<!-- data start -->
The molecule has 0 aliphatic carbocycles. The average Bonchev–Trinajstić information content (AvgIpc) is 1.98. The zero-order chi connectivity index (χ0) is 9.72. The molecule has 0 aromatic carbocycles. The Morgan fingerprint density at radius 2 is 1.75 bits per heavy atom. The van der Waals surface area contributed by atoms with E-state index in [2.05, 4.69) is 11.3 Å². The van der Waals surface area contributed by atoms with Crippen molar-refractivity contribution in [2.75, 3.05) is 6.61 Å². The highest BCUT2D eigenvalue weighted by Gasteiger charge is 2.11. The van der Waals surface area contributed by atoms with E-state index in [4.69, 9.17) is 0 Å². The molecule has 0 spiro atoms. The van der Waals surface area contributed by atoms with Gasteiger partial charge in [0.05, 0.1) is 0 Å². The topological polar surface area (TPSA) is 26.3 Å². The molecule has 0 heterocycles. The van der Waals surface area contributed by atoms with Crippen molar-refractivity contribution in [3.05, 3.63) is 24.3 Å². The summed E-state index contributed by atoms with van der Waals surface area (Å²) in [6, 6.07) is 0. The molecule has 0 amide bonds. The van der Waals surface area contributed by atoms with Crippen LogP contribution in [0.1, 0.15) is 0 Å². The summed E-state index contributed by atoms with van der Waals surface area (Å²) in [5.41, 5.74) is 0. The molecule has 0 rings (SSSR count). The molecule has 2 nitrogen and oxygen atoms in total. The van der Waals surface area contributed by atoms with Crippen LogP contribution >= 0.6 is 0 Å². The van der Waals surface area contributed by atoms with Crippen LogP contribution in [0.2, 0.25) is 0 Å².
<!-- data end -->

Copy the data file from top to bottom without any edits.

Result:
The molecule has 0 aliphatic carbocycles. The average Bonchev–Trinajstić information content (AvgIpc) is 1.98. The zero-order chi connectivity index (χ0) is 9.72. The molecule has 0 aromatic carbocycles. The Morgan fingerprint density at radius 2 is 1.75 bits per heavy atom. The van der Waals surface area contributed by atoms with E-state index in [2.05, 4.69) is 11.3 Å². The van der Waals surface area contributed by atoms with Crippen molar-refractivity contribution in [2.75, 3.05) is 6.61 Å². The highest BCUT2D eigenvalue weighted by Gasteiger charge is 2.11. The van der Waals surface area contributed by atoms with E-state index in [4.69, 9.17) is 0 Å². The molecule has 0 spiro atoms. The van der Waals surface area contributed by atoms with Gasteiger partial charge in [0.05, 0.1) is 0 Å². The topological polar surface area (TPSA) is 26.3 Å². The molecule has 0 heterocycles. The van der Waals surface area contributed by atoms with Crippen molar-refractivity contribution in [3.05, 3.63) is 24.3 Å². The summed E-state index contributed by atoms with van der Waals surface area (Å²) in [6, 6.07) is 0. The molecule has 0 amide bonds. The van der Waals surface area contributed by atoms with Crippen LogP contribution in [0.1, 0.15) is 0 Å². The summed E-state index contributed by atoms with van der Waals surface area (Å²) in [5.41, 5.74) is 0. The molecule has 0 rings (SSSR count). The molecule has 2 nitrogen and oxygen atoms in total. The van der Waals surface area contributed by atoms with Crippen LogP contribution >= 0.6 is 0 Å². The van der Waals surface area contributed by atoms with Crippen LogP contribution in [0.2, 0.25) is 0 Å².